At Vandy, there was a library that had motion sensors (Or something) on the ceiling that were so loud, they gave me vertigo. I carried foam earplugs in my backpack in case I needed to work in there. They aren’t supposed to be on during the day but frequently were.

The lecture hall in medical school had 4 large crts. They were often left on with no signal. I had to find out how to control them from the av people. Whenever those sets were actually used during a lecture, it drove me from the room.

My son has this exact problem. The second we walk into Target he says, “Ahhh! We have to go. Come on, let’s go. My ears hurt.” And it sucks because of course that’s where you get a cart and the wife puts her purse in the cart and I pop our youngest kid into the seat and he’s miserable. :/

At least you understand that it is a real phenomenon.

Yeah, and we let him walk forward a bit into the store so he doesn’t suffer. I’m glad I don’t have it as bad now. Probably due to wearing ear canal headphones and listening to music 5+ hours a day at work.

As someone who has set up multiple CRT projectors, I can tell you that it’s not for the faint of heart lol. This of course depends on what brand etc, but the gist of it is, you have to manually calibrate the individual lenses to align the thing. This would often change due to any number of things, someone bumped it, heat/cold, bad tolerances on the adjustments…If you’re dealing with one of the more high endish brands, they aren’t bad, but some of the cheap ones are quite a bear to handle. You also get into problems with cheaper models, where you can get the center aligned, but one of more of the edges would be out of alignment. Getting one of those dialed in, so that the entire screen was actually aligned wasn’t particularly easy most of the time.

That being said, a good CRT projector in a dark room with a good screen, can be pretty damn good. I worked in a high end audio store, that also did some video back in the old days, so we did quite a few surround sound/home theater setups.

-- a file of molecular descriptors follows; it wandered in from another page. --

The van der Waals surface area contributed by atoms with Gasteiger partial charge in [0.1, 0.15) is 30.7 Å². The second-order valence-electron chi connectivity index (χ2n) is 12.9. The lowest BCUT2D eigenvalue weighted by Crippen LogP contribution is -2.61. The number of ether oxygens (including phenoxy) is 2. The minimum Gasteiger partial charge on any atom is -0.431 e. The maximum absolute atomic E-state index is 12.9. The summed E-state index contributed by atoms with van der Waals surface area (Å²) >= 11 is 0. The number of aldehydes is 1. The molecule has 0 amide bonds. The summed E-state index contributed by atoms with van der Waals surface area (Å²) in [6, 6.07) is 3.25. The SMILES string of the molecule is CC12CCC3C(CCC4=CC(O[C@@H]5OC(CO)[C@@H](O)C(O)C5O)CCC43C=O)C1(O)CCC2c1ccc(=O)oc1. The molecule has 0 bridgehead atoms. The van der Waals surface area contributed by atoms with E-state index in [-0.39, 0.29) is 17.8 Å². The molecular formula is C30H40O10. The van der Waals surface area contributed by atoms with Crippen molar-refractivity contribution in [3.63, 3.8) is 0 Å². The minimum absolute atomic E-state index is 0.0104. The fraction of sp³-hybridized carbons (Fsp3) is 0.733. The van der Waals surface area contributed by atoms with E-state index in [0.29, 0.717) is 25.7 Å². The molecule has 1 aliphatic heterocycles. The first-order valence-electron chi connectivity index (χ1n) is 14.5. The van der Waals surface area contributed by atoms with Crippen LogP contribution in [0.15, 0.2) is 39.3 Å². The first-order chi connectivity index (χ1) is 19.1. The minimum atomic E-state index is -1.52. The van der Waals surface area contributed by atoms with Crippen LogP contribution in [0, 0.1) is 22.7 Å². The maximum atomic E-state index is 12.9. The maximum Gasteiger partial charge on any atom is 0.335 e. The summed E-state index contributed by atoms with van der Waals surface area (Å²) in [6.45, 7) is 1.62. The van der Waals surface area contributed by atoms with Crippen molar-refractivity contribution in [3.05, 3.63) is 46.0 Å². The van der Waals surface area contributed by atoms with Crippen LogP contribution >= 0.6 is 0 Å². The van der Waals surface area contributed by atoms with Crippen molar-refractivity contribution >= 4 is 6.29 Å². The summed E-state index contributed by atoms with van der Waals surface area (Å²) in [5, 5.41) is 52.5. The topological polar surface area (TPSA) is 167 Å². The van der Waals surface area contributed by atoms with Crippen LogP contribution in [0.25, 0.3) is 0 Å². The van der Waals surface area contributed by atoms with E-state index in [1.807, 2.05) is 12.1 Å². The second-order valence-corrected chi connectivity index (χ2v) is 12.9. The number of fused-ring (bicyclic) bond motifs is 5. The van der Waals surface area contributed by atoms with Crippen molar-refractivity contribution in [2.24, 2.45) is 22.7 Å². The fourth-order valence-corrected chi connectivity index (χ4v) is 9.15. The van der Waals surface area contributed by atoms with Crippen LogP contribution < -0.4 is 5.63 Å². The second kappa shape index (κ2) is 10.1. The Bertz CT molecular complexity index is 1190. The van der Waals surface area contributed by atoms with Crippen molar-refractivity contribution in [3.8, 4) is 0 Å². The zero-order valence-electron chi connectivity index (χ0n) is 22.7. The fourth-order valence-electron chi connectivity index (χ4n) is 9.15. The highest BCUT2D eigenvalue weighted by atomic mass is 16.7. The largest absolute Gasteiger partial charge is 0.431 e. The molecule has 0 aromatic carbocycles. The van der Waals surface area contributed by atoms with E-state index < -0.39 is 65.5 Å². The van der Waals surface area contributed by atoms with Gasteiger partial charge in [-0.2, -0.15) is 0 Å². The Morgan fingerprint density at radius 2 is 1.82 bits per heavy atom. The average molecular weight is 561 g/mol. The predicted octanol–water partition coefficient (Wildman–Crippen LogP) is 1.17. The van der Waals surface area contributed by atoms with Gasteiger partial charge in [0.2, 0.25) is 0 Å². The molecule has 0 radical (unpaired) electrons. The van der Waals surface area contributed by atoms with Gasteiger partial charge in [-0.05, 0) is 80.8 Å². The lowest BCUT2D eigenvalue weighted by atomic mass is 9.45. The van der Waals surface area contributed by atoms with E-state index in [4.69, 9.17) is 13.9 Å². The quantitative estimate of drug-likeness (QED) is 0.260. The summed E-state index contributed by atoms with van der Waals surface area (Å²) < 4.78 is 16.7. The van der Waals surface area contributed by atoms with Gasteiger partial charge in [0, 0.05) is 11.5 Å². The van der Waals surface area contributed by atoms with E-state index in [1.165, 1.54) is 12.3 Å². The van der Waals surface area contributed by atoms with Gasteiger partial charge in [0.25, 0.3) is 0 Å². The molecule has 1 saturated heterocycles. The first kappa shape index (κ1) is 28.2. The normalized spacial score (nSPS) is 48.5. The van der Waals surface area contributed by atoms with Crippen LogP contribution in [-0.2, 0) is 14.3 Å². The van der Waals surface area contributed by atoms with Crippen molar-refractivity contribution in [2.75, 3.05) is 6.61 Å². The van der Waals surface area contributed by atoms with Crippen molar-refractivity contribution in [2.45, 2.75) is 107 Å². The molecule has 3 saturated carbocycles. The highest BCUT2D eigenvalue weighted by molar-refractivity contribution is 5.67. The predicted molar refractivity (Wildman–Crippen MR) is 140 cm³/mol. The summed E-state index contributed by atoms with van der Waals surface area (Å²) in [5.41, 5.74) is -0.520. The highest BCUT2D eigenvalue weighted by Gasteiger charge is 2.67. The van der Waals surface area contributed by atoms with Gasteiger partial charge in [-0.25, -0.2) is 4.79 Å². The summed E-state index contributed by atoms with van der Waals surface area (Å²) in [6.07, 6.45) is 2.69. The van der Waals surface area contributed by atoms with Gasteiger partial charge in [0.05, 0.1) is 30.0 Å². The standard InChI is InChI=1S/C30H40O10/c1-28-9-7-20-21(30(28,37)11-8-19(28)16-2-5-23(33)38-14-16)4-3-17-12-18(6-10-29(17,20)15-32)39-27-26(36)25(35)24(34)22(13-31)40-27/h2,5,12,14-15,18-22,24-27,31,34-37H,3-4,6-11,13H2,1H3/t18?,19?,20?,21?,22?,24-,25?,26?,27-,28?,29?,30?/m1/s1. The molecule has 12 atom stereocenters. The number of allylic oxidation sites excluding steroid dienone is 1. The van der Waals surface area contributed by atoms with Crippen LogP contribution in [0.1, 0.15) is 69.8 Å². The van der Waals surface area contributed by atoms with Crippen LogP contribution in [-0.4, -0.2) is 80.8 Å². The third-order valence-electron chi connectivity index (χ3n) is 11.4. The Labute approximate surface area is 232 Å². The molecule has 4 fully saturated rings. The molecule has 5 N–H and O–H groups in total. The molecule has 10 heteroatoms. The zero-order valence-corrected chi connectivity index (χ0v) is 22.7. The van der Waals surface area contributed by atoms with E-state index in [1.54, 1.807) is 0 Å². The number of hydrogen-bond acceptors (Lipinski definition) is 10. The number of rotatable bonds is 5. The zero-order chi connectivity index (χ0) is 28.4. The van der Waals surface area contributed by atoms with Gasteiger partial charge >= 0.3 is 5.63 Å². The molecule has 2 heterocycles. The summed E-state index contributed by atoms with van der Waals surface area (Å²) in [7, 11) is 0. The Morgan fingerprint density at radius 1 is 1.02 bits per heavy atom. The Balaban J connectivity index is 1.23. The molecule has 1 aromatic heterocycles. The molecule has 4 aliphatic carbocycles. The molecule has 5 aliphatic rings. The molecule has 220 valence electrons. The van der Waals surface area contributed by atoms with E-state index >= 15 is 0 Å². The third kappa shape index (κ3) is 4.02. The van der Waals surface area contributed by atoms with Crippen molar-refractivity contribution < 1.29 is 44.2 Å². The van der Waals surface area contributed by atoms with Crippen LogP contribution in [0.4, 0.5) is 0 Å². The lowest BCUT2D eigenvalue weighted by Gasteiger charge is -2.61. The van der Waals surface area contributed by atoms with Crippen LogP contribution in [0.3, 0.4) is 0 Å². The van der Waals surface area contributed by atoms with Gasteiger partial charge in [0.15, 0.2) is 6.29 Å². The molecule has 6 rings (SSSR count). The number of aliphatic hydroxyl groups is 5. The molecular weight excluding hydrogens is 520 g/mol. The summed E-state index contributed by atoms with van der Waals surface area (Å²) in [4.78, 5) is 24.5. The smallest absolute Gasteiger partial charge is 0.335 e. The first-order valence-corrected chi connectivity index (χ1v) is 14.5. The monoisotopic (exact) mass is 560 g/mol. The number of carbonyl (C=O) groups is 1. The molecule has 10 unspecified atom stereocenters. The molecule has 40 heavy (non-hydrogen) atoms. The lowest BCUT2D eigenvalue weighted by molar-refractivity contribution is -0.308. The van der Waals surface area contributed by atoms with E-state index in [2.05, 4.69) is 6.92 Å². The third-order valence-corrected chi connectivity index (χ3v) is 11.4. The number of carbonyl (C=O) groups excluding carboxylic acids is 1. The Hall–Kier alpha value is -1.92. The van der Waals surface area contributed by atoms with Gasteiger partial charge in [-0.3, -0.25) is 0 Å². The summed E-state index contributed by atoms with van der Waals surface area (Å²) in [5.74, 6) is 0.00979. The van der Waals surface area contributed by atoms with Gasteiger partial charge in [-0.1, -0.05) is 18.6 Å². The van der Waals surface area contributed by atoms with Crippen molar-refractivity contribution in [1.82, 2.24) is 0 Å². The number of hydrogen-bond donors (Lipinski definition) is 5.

I recall using those for cultural showings of anime at my highschool, and that part was incredibly tough to achieve… and the difference in the quality of the picture was between night and day.

That’s basically my thing. I had a huge CRT monitor back in the day. The thing was a gigantic pain in the ass to move. It was heavy, but also just awkward to pick up, and it ate up almost the entire depth of my desk.

Plus, you forget how much electricity they eat up, and how much of that gets released as heat.

LCD monitors use more juice than CRT monitors due to the backlight, I think. LED or OLED may be more efficient, however.

It’s mainly due to the size. LCDs use less power per square inch, but the thing is, you never saw 65-inch CRTs in homes. (The weight of which would have probably been in the grand piano range).

A buddy of mine once won a 60-something inch CRT TV in a contest at his workplace.

The first I found out about it was when I stopped by his house one evening and saw the very large box (not a crate, but heavy duty cardboard) in his garage. He proudly pointed at it, proclaiming it to be the largest TV he’d ever seen (this was the late 90’s).

He never did set it up in the house; I don’t know what ever happened to it, but the box was indeed massive (slightly smaller and more square than a refrigerator IIRC), brought by a big truck, he said. He also told me what the thing was supposedly worth, but I’ve long since forgotten.

EDIT: I’ve gone in search of a 60-something CRT, and am having trouble finding one. As I never saw the thing out of the box, I guess it’s possible it was some sort of rear projection CRT?